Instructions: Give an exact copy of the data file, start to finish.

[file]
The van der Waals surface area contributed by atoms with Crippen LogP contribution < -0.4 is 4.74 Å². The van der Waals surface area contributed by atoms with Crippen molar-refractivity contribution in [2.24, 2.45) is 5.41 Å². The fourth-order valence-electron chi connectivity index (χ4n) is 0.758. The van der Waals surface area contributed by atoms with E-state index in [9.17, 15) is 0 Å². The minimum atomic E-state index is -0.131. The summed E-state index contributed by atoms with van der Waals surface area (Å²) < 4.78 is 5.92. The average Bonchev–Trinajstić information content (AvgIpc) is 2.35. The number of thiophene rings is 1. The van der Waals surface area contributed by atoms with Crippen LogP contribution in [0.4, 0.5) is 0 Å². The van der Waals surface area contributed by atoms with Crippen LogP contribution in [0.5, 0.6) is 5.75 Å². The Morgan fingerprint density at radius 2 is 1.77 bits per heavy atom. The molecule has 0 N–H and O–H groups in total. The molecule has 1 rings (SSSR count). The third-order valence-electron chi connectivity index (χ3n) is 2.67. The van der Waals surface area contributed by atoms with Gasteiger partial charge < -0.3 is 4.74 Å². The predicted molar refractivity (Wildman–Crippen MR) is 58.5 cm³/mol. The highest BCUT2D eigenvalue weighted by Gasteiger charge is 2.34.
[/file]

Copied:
The van der Waals surface area contributed by atoms with Crippen LogP contribution < -0.4 is 4.74 Å². The van der Waals surface area contributed by atoms with Crippen molar-refractivity contribution in [2.24, 2.45) is 5.41 Å². The fourth-order valence-electron chi connectivity index (χ4n) is 0.758. The van der Waals surface area contributed by atoms with E-state index in [9.17, 15) is 0 Å². The minimum atomic E-state index is -0.131. The summed E-state index contributed by atoms with van der Waals surface area (Å²) < 4.78 is 5.92. The average Bonchev–Trinajstić information content (AvgIpc) is 2.35. The number of thiophene rings is 1. The van der Waals surface area contributed by atoms with Crippen LogP contribution in [0.4, 0.5) is 0 Å². The van der Waals surface area contributed by atoms with Crippen LogP contribution in [0.5, 0.6) is 5.75 Å². The Morgan fingerprint density at radius 2 is 1.77 bits per heavy atom. The molecule has 0 N–H and O–H groups in total. The molecule has 1 rings (SSSR count). The third-order valence-electron chi connectivity index (χ3n) is 2.67. The van der Waals surface area contributed by atoms with Gasteiger partial charge < -0.3 is 4.74 Å². The predicted molar refractivity (Wildman–Crippen MR) is 58.5 cm³/mol. The highest BCUT2D eigenvalue weighted by Gasteiger charge is 2.34.